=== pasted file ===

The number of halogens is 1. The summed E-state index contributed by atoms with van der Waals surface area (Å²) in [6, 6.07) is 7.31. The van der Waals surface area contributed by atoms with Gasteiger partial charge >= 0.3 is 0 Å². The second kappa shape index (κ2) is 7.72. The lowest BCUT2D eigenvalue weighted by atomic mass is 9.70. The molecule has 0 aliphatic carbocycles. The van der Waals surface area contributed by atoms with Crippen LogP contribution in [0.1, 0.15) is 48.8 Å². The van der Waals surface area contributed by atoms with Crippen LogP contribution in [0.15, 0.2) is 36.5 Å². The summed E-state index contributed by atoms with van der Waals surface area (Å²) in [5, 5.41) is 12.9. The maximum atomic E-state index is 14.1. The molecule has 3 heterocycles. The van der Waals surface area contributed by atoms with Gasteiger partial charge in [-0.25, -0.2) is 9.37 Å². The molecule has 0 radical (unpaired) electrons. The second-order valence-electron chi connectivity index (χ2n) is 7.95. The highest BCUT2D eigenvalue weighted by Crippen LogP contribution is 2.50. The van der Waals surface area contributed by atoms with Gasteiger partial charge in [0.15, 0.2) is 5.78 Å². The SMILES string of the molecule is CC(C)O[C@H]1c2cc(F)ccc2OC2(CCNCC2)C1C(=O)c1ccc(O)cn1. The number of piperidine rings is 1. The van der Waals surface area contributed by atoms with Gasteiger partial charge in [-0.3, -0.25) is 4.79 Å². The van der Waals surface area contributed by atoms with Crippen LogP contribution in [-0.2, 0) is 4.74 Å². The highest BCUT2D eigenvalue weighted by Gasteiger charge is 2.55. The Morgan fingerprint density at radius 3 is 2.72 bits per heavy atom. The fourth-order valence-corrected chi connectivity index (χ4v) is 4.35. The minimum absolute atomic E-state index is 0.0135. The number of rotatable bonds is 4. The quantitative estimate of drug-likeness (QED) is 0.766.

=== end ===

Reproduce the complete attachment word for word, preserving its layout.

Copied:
The number of halogens is 1. The summed E-state index contributed by atoms with van der Waals surface area (Å²) in [6, 6.07) is 7.31. The van der Waals surface area contributed by atoms with Gasteiger partial charge >= 0.3 is 0 Å². The second kappa shape index (κ2) is 7.72. The lowest BCUT2D eigenvalue weighted by atomic mass is 9.70. The molecule has 0 aliphatic carbocycles. The van der Waals surface area contributed by atoms with Crippen LogP contribution in [0.1, 0.15) is 48.8 Å². The van der Waals surface area contributed by atoms with Crippen LogP contribution in [0.15, 0.2) is 36.5 Å². The summed E-state index contributed by atoms with van der Waals surface area (Å²) in [5, 5.41) is 12.9. The maximum atomic E-state index is 14.1. The molecule has 3 heterocycles. The van der Waals surface area contributed by atoms with Gasteiger partial charge in [-0.25, -0.2) is 9.37 Å². The molecule has 0 radical (unpaired) electrons. The second-order valence-electron chi connectivity index (χ2n) is 7.95. The highest BCUT2D eigenvalue weighted by Crippen LogP contribution is 2.50. The van der Waals surface area contributed by atoms with Gasteiger partial charge in [0.15, 0.2) is 5.78 Å². The SMILES string of the molecule is CC(C)O[C@H]1c2cc(F)ccc2OC2(CCNCC2)C1C(=O)c1ccc(O)cn1. The number of piperidine rings is 1. The van der Waals surface area contributed by atoms with Gasteiger partial charge in [-0.3, -0.25) is 4.79 Å². The van der Waals surface area contributed by atoms with Crippen LogP contribution in [-0.2, 0) is 4.74 Å². The highest BCUT2D eigenvalue weighted by Gasteiger charge is 2.55. The Morgan fingerprint density at radius 3 is 2.72 bits per heavy atom. The fourth-order valence-corrected chi connectivity index (χ4v) is 4.35. The minimum absolute atomic E-state index is 0.0135. The number of rotatable bonds is 4. The quantitative estimate of drug-likeness (QED) is 0.766.